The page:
From World Champions to near-bottom of the league, what’s happened to New Zealand’s Test dominance?
New Zealand have suffered a significant performance dip in form since they were crowned World Test Champions less than two years ago.
On top of the world after defeating India in Southampton, they now sit eighth out of nine in the current cycle after a damaging home defeat to England in the first Test match.
Since the final in Southampton, they have had to deal with the retirements of Ross Taylor, BJ Watling and Colin de Grandhomme. They have also had to contend with a drop off in Trent Boult’s appearances in a Test shirt given his non-contracted status. All of this in consideration, New Zealand are in a significant transition period.
As is commonplace for the Blacks Caps, they appeared to have replacements for at least two of those losses. Tom Blundell, who took his Test average up to 44.20 at Mount Maunganui with his fourth century in 23 matches, replaced BJ Watling behind the stumps. While Daryl Mitchell, who has four centuries at an average of 58.27, fortified the middle order and can bowl some medium pace to alleviate the load on the specialist pacers.
The remarkable ability New Zealand have to punch above their weight and continue to produce exceptional cricketers as a country with more with a famously small population was at some point going to come unstuck. The first Test against England showed their bowling depth is lacking, with Boult, Matt Henry and Kyle Jamieson all absent for differing reasons. That thinning bowling attack, which was so central to making the Kiwis strong at home, has lost some of its potency.
In the last cycle they out-bowled every team that visited and were unbeaten at home. This included taking 40 wickets in a two-match series against India. In that series, India’s an attack containing Jasprit Bumrah, Mohammed Shami, Ishant Sharma and Ravichandran Ashwin mustered just 23.
They similarly beat the West Indies 40 to 17 in wickets and 40 to 21 against Pakistan who had all three of Shaheen Shah Afridi, Mohammed Abbas and Naseem Shah.
In this Test Championship cycle, they have now lost three of their five home Tests so far. This included against Bangladesh last year, who out-played New Zealand in both departments in the first Test, but most importantly took 20 wickets compared to the 12 New Zealand managed in the match.
Tim Southee will welcome the return of Matt Henry to their side for the second Test against England, the right-armer has 18 wickets in his last four Tests and provides Southee with more experience in his ranks than he had at his disposal in Tauranga.
Away from home they have had tough assignments. They started with India who have dismantled every visiting team they have come up against, and more recently they struggled to find the firepower to force results on docile pitches in Pakistan.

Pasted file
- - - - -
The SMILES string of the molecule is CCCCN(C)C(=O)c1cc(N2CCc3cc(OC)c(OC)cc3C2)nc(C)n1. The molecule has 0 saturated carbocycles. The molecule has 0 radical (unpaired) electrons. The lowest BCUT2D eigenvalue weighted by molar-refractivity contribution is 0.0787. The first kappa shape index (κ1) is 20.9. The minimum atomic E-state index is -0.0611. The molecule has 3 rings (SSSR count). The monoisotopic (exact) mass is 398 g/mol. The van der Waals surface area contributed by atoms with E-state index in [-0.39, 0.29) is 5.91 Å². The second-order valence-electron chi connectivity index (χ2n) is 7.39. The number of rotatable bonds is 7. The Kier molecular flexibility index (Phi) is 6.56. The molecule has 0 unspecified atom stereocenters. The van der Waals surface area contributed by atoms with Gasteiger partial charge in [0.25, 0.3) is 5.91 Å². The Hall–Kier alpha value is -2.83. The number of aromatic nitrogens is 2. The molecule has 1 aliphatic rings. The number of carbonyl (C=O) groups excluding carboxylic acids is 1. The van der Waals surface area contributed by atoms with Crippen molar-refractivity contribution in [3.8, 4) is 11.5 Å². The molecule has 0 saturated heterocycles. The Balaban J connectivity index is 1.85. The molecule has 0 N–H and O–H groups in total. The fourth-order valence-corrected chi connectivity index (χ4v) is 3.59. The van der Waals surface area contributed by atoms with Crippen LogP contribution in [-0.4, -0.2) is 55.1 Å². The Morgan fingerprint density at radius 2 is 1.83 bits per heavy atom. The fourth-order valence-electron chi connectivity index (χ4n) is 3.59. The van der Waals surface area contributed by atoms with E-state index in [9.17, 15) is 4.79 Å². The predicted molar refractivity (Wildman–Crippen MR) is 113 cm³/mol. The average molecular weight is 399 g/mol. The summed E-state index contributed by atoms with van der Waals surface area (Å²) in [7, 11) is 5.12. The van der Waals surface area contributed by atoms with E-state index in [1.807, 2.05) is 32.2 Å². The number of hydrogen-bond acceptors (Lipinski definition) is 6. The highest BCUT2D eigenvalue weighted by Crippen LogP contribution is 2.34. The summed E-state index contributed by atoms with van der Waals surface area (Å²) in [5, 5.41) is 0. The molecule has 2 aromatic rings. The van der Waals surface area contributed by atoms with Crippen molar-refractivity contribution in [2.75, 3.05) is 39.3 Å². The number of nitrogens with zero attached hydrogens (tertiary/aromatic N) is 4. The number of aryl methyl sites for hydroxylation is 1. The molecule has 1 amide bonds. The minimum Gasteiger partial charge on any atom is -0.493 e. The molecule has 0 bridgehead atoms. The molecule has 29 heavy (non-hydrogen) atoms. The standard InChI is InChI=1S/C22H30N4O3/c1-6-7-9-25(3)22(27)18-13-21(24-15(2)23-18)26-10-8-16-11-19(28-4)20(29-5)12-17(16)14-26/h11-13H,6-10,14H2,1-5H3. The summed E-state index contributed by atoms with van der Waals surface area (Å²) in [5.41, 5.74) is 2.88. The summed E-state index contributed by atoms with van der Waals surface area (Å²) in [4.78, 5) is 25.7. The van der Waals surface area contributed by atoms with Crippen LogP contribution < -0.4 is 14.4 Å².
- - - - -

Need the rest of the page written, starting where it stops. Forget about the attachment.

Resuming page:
Significantly they have played a rejuvenated England four times, including once at home, and have lost them all. They witnessed the birth of Bazball in much the same way as they were the first to experience Eoin Morgan’s white-ball revolution eight years ago.
Mitchell explained the downturn in results after the first test, saying: “we are missing a couple of small moments now.”
Sometimes Test cricket is exactly that, when a team is in good form, they tend to take the initiative at the right time and the Kiwis have lost the canny knack of picking their moments well that took them to the top of the rankings in 2021.
It might be that the squad is aging, only last week’s debutant Blair Tickner, 29, and Jacob Duffy, 28, are below 30 in their current squad. With an already small talent pool, it does not seem like there are many youngsters knocking on the door for selection.
In addition, the performances from their established names are starting to diminish slightly. Kane Williamson will certainly go down as one of New Zealand’s finest-ever batters but has suffered with injury, poor form and has now given up the Test captaincy. He scored a double century against Pakistan in Karachi just four innings ago and New Zealand will hope relinquishing the captaincy will signal a return in his batting consistency.
The composition of the side now seems to leave them a batter short from when they were world-beaters. Mitchell, who has shown himself to be a fine Test batter seems to have filled a hole left by both Taylor and de Grandhomme – papering over a gap slightly too big for him.
Michael Bracewell has proved his worth with the bat with some ridiculous knocks in international white-ball cricket, but with him at seven the batting dissipates quickly afterwards.
The form of Henry Nicholls is far from helpful in solving this batting dilemma. Nicholls, a usually reliable option in the top order, averages 21.21 in his last 11 test matches. The concern is who could replace him, with Will Young the spare batter in the squad averaging less than 30 in his career to date.
New Zealand look like a team with many questions to answer. While their opponents England are the complete antithesis to that. Backing their current players to the hilt and with a clear plan and set roles in place, they are two teams at very different points in their journeys.